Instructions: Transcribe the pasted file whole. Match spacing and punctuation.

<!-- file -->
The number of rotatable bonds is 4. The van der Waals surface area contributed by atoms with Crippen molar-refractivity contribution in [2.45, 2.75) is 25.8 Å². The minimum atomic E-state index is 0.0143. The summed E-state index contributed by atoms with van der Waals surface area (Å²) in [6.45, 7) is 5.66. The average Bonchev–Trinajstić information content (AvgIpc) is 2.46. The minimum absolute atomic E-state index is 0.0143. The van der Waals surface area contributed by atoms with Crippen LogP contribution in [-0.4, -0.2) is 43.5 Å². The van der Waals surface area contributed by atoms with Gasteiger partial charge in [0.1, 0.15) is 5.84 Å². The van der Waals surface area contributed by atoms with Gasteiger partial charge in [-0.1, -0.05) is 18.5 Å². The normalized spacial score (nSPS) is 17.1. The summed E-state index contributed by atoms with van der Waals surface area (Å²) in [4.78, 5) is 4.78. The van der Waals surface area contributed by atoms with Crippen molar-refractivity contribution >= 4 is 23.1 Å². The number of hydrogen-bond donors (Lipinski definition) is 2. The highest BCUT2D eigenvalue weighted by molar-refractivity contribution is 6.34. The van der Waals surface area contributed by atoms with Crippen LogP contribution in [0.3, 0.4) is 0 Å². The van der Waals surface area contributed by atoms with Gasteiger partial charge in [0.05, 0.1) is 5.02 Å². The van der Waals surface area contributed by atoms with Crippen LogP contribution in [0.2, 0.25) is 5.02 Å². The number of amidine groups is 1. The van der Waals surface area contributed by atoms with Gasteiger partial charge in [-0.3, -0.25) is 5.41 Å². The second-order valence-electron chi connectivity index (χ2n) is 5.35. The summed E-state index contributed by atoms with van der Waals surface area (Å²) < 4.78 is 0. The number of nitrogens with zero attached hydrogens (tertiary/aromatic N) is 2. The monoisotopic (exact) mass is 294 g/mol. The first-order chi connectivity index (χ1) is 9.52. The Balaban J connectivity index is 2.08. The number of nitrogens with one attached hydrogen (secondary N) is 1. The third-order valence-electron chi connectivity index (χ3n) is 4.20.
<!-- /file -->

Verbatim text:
The number of rotatable bonds is 4. The van der Waals surface area contributed by atoms with Crippen molar-refractivity contribution in [2.45, 2.75) is 25.8 Å². The minimum atomic E-state index is 0.0143. The summed E-state index contributed by atoms with van der Waals surface area (Å²) in [6.45, 7) is 5.66. The average Bonchev–Trinajstić information content (AvgIpc) is 2.46. The minimum absolute atomic E-state index is 0.0143. The van der Waals surface area contributed by atoms with Crippen LogP contribution in [-0.4, -0.2) is 43.5 Å². The van der Waals surface area contributed by atoms with Gasteiger partial charge in [0.1, 0.15) is 5.84 Å². The van der Waals surface area contributed by atoms with Gasteiger partial charge in [-0.1, -0.05) is 18.5 Å². The normalized spacial score (nSPS) is 17.1. The summed E-state index contributed by atoms with van der Waals surface area (Å²) in [4.78, 5) is 4.78. The van der Waals surface area contributed by atoms with Crippen molar-refractivity contribution >= 4 is 23.1 Å². The number of hydrogen-bond donors (Lipinski definition) is 2. The highest BCUT2D eigenvalue weighted by molar-refractivity contribution is 6.34. The van der Waals surface area contributed by atoms with Crippen LogP contribution in [0.3, 0.4) is 0 Å². The van der Waals surface area contributed by atoms with Gasteiger partial charge in [0.05, 0.1) is 5.02 Å². The van der Waals surface area contributed by atoms with Crippen LogP contribution in [0.2, 0.25) is 5.02 Å². The number of amidine groups is 1. The van der Waals surface area contributed by atoms with Gasteiger partial charge in [-0.3, -0.25) is 5.41 Å². The second-order valence-electron chi connectivity index (χ2n) is 5.35. The summed E-state index contributed by atoms with van der Waals surface area (Å²) < 4.78 is 0. The number of nitrogens with zero attached hydrogens (tertiary/aromatic N) is 2. The monoisotopic (exact) mass is 294 g/mol. The first-order chi connectivity index (χ1) is 9.52. The Balaban J connectivity index is 2.08. The number of nitrogens with one attached hydrogen (secondary N) is 1. The third-order valence-electron chi connectivity index (χ3n) is 4.20.